Be sure to attend our meeting at 6 p.m. tomorrow night in Allen 141 to hear from Jen Eisenmann as she shares her insight with us!
Nicola Hyland, external relations committee member, is a junior pursuing a degree in public relations and a minor in business administration. Follow her on Twitter at @NicolaMorgan_.
Life after graduation can be daunting, but Kylee Plummer has navigated it like a pro. Kylee is a recent graduate from the UO public relations program. During her time in the SOJC, she was actively involved with PRSSA, serving as the 2013-2014 Event Director. She’s now living and working in Portland and took the time out of her busy schedule to share about life after college and her tips for seniors.
Where are you currently working and what are some of the projects you are working on?
I am currently working at Edelman Portland as an Assistant Account Executive working on a mix of consumer and tech clients. Right now, I’m my clients include HP and Travel Portland. Some upcoming projects will possibly include Emerald Nuts and Starbucks. It’s really a large variety! My job involves a heavy amount of media monitoring, measurements, analytics and a lot of writing – which I love.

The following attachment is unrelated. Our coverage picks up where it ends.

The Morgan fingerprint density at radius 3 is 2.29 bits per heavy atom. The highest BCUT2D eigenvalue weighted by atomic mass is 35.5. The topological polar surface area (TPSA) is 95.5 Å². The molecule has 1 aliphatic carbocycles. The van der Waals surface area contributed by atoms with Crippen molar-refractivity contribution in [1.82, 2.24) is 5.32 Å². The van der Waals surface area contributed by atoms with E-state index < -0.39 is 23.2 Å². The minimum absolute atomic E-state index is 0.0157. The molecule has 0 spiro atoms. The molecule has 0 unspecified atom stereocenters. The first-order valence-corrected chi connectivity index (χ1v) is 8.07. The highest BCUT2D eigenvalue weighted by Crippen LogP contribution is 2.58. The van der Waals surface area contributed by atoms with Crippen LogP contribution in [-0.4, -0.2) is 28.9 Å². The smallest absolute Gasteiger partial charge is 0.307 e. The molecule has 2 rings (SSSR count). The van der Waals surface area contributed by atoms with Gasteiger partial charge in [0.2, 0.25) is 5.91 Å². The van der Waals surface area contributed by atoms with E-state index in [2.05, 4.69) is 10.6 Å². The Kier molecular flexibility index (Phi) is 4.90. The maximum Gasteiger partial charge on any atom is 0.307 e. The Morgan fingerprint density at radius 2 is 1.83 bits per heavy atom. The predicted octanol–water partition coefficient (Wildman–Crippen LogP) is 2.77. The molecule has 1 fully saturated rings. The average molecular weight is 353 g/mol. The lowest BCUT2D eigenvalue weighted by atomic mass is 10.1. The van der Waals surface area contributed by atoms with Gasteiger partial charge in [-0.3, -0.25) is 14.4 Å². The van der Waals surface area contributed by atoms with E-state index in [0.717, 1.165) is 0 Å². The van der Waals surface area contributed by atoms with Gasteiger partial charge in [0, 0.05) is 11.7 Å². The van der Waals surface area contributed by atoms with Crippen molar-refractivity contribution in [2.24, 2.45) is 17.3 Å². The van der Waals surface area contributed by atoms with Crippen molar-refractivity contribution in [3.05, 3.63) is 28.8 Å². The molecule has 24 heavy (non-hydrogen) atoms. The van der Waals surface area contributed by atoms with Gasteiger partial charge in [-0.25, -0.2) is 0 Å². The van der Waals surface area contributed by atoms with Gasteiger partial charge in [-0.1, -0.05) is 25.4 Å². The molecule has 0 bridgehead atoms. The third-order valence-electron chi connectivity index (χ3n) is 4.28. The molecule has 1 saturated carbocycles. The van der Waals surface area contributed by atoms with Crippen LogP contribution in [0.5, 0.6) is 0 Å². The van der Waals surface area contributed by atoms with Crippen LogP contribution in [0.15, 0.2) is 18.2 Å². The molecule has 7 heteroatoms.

It’s exactly what they say; you’re never doing the same thing and you never know what you’re going to be working on. It’s very exciting.
What does your typical day look like?
A typical day includes monitoring the different social platforms for brands I’m working with, pulling reports for them on a weekly basis and performing a lot of research. In a typical day (I think at most agencies), there are a lot of meetings. I would say about 70 percent of each day consists of meetings, and I think that’s why with PR you have such flexible hours. You’re always on and fitting different tasks, brainstorms and planning into each day. You could have a somewhat easy day head home at 6 p.m. or you could have meetings most of the day, as well as a few deadlines that require you to work pretty late – but that doesn’t happen all the time! This is just a great example of how varied your days can be in an agency setting. Always busy and always learning new things – but always exciting and challenging!